The basis of any training of a wild animal, whether for circuses or for advertising, TV, etc., is to keep the animals in a constant state of submission and fear of the dominance of their trainer. The methods to achieve this usually involve physical violence accompanied by verbal.

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In the case of chimpanzees, for example, training begins gradually from the first year of life of the animal and as it grows, more complex tricks are required that will require greater concentration on the part of the animal. As part of the training, there is no hesitation in using methods of all kinds to achieve maximum discipline. The “lifespan” of many of the wild animals used for audiovisual purposes is therefore limited to a few years. The chimpanzees, for example, have a useful “artistic” life of about eight years, but they can live up to 60, so it is easy to imagine how they will spend most of their life.

123rf Limited©evghenimanci

What happens to animals when they are “no longer useful” for cinema and advertising?

When they are no longer profitable, your life becomes, if possible, more miserable. Animals that have served as a claim for large companies and multinationals have ended their days held in small cages for years and used for reproduction, perpetuating animal abuse and use, or sold to zoos or other centers.

The lack of control of wild animals in captivity by the public administration makes it unknown how many animals and of what species are used for the entertainment. And even more difficult to know what happens to them when they are “retired.”

In the best of cases, some of them have been rescued by associations, foundations, sanctuaries and private rescue centers. In Spain we have very few rescue centers and the places to offer these animals are very few. Some of the primates benefited in recent years are:

Sara

A chimpanzee that was separated from its mother as soon as it was born. He appeared on various TV shows. For years, every week she would travel from Valencia to the set in Barcelona in the passenger seat of a car to appear in disguise, clapping or dancing.

When she was rescued by the MONA Foundation suffered from claustrophobia, behaved like an autistic person, swinging and banging his body against the wall while making repetitive sounds with his lips, and showed serious social deficiencies. She did not know how to relate to her fellow chimpanzees and was aggressive towards them. He arrived at the center with three broken ribs and several teeth deviated 90º by a jaw fracture.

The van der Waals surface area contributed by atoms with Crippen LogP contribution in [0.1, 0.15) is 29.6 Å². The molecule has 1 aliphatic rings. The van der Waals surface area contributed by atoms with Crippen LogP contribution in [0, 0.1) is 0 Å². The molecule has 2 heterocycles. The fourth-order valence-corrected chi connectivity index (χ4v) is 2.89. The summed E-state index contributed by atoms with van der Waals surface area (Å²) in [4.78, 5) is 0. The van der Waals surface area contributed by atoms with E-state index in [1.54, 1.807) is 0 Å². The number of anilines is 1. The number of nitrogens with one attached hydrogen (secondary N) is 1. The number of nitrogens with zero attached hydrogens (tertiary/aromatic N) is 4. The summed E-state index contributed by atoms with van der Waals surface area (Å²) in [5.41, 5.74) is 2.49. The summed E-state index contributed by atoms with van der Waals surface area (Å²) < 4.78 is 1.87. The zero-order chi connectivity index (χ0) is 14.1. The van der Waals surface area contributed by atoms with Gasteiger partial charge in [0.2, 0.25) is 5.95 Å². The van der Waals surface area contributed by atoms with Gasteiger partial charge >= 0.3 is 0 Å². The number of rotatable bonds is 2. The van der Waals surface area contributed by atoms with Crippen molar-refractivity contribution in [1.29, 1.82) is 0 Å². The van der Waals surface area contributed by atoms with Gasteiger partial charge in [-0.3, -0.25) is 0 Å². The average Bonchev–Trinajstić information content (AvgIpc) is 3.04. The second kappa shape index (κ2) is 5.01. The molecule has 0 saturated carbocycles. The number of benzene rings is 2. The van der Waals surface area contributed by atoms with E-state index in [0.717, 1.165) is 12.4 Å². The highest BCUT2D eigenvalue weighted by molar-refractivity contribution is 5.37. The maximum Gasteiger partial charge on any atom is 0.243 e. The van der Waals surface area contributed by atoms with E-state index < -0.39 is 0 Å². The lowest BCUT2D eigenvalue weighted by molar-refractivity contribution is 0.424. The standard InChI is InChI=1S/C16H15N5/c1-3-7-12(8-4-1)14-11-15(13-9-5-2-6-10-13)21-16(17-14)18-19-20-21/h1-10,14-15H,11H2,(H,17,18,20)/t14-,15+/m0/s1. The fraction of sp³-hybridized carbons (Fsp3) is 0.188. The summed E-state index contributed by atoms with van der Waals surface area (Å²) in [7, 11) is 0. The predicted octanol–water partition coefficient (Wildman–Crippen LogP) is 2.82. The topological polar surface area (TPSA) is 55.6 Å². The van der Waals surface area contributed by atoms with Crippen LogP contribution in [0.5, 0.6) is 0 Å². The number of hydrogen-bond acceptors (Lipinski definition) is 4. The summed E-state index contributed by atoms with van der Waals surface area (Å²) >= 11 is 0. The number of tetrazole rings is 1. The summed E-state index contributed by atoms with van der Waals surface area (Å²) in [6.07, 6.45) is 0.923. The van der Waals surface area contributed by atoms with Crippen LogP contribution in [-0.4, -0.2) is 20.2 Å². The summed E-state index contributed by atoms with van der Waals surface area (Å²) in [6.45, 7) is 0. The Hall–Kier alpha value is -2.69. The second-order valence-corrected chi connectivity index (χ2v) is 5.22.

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Currently, his stereotypes have diminished and although he enjoys socialization with a stable family group, his psychological traumas make it difficult for him to relate and at times he is absent and emotionally unstable.

Nico

Sara’s brother, Nico, appeared in advertisements and on television shows. He came to the MONA Foundation with numerous psychological problems; To get the attention of her caregivers, she injured herself by biting her hands and mutilating nerves and tendons in the process.

Currently, after the amputation of 4 of his fingers and after a process of dehumanization and rehabilitation, he has recovered physically and psychologically and his behavior is increasingly that of a chimpanzee, showing happy and outgoing.

The lack of control of wild animals in captivity by the public administration means that it is unknown how many animals and of what species are used for breeding. entertainment

Toni

Toni is a chimpanzee who was captured from the wild. He worked in circuses, television and advertising. Due to appalling living conditions, lack of adequate veterinary care, space, exercise and inappropriate diet, he suffers a deformed back that has prevented normal growth.

Marco

Marco was rescued along with seven other chimpanzees from a truck trailer where he lived for eight years, inside cages so dirty and small they could barely stand. Some were chained and spent most of the day in the dark. The lack of sunlight caused Marco to suffer from alopecia. The poor diet and the terrible living conditions have caused him a tremendous obsession with food.

The use of animals to promote brands and entertainment it’s unnecessary and cruel and from FAADA we applaud and support the use of new alternative, effective, creative and ethical technologies. We do not need animal actors to make unforgettable advertisements and films, because animals DO NOT SELL.

For more information: www.faada.org
faada

Author: Carla Cornella, president of FAADA (Foundation, for Advice and Action in Defense of Animals)